River Report October 1, 2022

The best month of the year is here.  I wish October stretched into Spring.  

The undisputed king of the calendar offers everything outdoors folk could want.   Winter has snow, Spring has showers, Summer has sunshine—October has all of that and more.  Sure, it might be short of wildflowers and swimming and snow skiing, but good Ole October makes some savvy trades. 

We get to wear shorts and sandals on the warmest afternoons and we get to pull out the waxed cotton and wool to combat sleet and snow.

Great bird migrations pass back South through the Mitten and excited, amateur ornithologists flock to shorelines and flights paths peering through binoculars to put checkmarks next to the feathered transients. 

Camouflaged wingshooters do the same.  For many hunters, duck and goose season is the greatest of all outdoor pursuits.  A menagerie of web-footed, water birds make our state their home.  It is a perfect land.  To the extent that some, like golf course geese, have become a nuisance and warrant a special, extended season. 

And Michigan is a such wonderful, watery rest stop that birds which have summered in the Northern wilds funnel into our territory by the many thousands.  Skies filled with chattering, deep duck V’s and flooded fields crowded with gossiping gaggles of geese make Michigan’s Fall a waterfowling paradise.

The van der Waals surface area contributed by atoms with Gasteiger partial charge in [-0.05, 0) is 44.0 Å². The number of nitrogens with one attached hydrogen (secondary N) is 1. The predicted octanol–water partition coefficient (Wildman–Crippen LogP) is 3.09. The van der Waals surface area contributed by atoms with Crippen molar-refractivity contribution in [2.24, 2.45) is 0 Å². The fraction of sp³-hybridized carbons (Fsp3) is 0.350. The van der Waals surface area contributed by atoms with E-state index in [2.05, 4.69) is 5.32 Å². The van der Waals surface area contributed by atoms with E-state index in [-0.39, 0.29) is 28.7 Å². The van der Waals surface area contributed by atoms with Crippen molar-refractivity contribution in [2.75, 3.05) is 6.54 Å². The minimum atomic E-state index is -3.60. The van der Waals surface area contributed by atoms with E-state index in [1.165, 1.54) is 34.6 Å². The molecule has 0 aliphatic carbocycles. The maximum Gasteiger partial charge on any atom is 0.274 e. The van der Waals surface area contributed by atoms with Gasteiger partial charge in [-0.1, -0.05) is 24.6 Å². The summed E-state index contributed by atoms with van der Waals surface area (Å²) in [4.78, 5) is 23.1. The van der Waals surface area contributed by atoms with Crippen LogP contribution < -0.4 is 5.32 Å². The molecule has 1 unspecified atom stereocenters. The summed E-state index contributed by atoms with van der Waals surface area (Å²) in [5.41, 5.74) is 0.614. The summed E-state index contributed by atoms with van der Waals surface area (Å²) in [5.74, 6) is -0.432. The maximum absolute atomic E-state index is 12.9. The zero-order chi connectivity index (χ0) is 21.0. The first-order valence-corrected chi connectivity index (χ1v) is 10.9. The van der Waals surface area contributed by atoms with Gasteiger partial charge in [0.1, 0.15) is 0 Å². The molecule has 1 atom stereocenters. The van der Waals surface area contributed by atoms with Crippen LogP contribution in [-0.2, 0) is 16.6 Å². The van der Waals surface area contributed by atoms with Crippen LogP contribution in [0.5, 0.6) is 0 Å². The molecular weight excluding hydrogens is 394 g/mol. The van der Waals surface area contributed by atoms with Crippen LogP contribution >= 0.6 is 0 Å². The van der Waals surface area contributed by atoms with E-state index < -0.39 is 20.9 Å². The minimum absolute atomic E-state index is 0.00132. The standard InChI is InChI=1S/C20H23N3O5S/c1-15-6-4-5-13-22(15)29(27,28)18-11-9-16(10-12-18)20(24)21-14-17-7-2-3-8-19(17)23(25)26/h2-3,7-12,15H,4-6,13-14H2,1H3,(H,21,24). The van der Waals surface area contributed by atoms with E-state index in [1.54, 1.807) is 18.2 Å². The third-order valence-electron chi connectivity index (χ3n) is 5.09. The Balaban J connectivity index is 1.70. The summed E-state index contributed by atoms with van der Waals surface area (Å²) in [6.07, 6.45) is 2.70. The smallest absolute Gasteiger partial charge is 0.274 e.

There’s upland hunting too.  Grouse are the king of gamebirds and make fools of even the most seasoned dogs and grizzled hunters.  Woodcock migrations help heel their wounded pride by holding tight for pointers and giving the orange vested gunslingers close and easy shots.

Fishing, also, gets good again in October.  Lake temperatures lower and warmwater species put on a final feed bag.  While in the rivers, trout and salmon move to spawning grounds en masse and make for fast angling targets. 

Deer and small game hunters find their stage places and don their appropriate costumes, as well.

Fall mushroom hunters, too, slink around secretly gathering a fungus abundance far greater and easier to find than Spring Morels.  Sometimes disguised with an orange hunter’s hat, the mycophiles still give themselves away by toting with them baskets and mesh bags and hypoallergenic dogs. 

And it all happens backdropped by Fall Colors.

No one can do it all—some try.  I try.

It all ends with Halloween candy and costumes that we haven’t gotten to wear yet.

It’s going to be November in a blink, so don’t dawdle to the water.

Take care,


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